It is also a book that she sees as incredibly timely: ‘Selina couldn’t have known how timely it was going to be, and it’s such a gorgeous story. She obviously had her worries as a child. And for every worried child there are two worried parents. It’s the perfect storm, the production, the quirkiness, the story, the humour.’
LIttle Unity has seen a lot of adults buying Mophead for the children in their lives saying ‘she will love this’. We are quick to do the tall poppy thing in Aotearoa, but what many people love is that this book celebrates that, says Ange. ‘It’s empowering, and whether they already identify their kids as victims of bullying, quiet children, or a bit different in some way, they can see that it is a book that will help their child.’ Equally there are a lot of people buying it because it's so funny. It’s a cute story.
Ange loves the repetition and the sassy nature of the protagonist, ‘once she's made up her mind—she is like “aha! I’m not going to do that for you!” Her personality is actually quite Pippi Longstocking-esque, just going to sass out people with her unconventional look’.
The book has behaved a lot like the protagonist. Ange laughs, ‘It’s a naughty little book: it came out into a world that reckoned it shouldn’t be successful, but look at it, it’s just wonderful. It is unconventional, and it will continue to sell even with the next one coming.’ She notes that they have sold nearly 200 copies of Mophead which is pretty intense for a little New Zealand book.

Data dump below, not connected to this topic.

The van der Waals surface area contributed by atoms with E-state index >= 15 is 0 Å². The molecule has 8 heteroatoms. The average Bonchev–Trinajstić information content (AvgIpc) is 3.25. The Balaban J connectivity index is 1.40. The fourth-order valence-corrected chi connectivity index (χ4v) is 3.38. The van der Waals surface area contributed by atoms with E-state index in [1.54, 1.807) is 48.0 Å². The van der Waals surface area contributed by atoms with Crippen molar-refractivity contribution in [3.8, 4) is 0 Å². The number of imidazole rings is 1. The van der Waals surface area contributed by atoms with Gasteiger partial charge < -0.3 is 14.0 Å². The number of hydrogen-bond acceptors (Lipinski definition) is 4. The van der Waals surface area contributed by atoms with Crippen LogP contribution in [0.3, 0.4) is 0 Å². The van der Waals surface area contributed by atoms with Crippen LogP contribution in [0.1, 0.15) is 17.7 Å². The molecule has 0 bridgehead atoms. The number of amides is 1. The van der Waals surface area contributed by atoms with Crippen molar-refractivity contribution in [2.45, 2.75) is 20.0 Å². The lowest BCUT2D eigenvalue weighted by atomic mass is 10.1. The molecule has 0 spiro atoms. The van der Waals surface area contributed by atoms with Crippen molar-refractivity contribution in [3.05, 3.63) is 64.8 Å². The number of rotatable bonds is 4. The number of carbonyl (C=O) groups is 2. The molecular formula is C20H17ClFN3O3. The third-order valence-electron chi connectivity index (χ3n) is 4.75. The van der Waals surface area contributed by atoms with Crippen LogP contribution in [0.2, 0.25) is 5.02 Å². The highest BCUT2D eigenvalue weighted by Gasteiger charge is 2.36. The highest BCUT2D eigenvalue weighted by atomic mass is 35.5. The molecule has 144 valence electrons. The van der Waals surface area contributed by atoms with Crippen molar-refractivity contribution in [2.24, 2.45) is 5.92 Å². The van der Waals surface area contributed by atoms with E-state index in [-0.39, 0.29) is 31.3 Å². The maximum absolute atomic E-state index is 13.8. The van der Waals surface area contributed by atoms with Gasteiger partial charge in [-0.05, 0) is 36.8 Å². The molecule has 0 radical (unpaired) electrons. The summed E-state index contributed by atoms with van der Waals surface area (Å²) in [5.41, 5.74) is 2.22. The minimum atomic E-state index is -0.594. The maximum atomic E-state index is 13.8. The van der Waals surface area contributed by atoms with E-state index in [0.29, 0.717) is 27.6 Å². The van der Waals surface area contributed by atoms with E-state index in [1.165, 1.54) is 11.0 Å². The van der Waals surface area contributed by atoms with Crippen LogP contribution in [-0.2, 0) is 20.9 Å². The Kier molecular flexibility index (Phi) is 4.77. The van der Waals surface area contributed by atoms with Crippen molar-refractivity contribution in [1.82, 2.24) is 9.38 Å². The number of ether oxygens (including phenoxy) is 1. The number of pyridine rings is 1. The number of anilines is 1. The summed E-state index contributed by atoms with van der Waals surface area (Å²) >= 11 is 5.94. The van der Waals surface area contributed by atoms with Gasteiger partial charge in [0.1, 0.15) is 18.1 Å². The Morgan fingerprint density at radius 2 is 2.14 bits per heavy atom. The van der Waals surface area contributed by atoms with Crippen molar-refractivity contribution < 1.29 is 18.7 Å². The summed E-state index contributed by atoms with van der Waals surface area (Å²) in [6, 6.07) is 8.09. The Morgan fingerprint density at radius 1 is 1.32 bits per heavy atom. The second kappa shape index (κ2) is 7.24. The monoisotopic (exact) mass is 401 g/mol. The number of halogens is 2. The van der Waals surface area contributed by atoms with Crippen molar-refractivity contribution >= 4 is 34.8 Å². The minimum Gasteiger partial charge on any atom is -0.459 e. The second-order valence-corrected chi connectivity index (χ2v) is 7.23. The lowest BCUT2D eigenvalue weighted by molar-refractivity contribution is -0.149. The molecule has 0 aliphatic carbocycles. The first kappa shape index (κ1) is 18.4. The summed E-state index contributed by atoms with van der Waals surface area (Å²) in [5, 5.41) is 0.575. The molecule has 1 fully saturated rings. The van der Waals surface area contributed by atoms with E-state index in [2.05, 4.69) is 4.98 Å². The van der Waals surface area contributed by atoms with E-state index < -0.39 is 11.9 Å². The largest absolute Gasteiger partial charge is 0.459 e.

It is something in this underdog element to the story, how the story is about celebrating being different and making your difference work for you that appeals to Ange, and it’s something she knew her customers would love. ‘I can say on so many levels why a customer should buy it.’
It is something in this underdog element to the story, how the story is about celebrating being different and making your difference work for you that appeals to Ange, and it’s something she knew her customers would love
Without even having to pause, Ange is certain this is her pick from the finalists, although she acknowledges that the line up is tough and a lot of the things she loves about Mophead are true for the others. ‘The judges' decision is tricky, but what a great dilemma to have.’
This is a book that sits comfortably in many different genres and in many people’s hands, it is a lovely present for babies but it is a story that has far-reaching appeal. ‘It’s actually an incredible story, I mean she’s met Barack Obama, the Queen. Is she serious?’
Ange Travers, Little Unity Manager & Buyer, Unity Books Auckland
By Selina Tusitala Marsh
Auckland University Press
Check out our coverage of the other Book Awards for Children & Young Adults categories:
The Wright Family Foundation Te Kura Pounamu Award for Te Reo Māori – reorua reviews
The Wright Family Foundation Esther Glen Award for Junior Fiction Finalists – publisher takes
The Picture Book Finalists - Tara Black illustrates her reviews of the finalists
The Young Adult Fiction Finalist authors explain the story behind their stories
The Book Awards 2020 Book Quiz
The Best First Book finalists answer our Q's about the inspiration, challenges and audience for their books
The Russell Clark illustration finalists give us exclusive insight into the process of illustrating each book
The NZCYA finalists announcement, including reckons from editors Sarah, Nida and Simie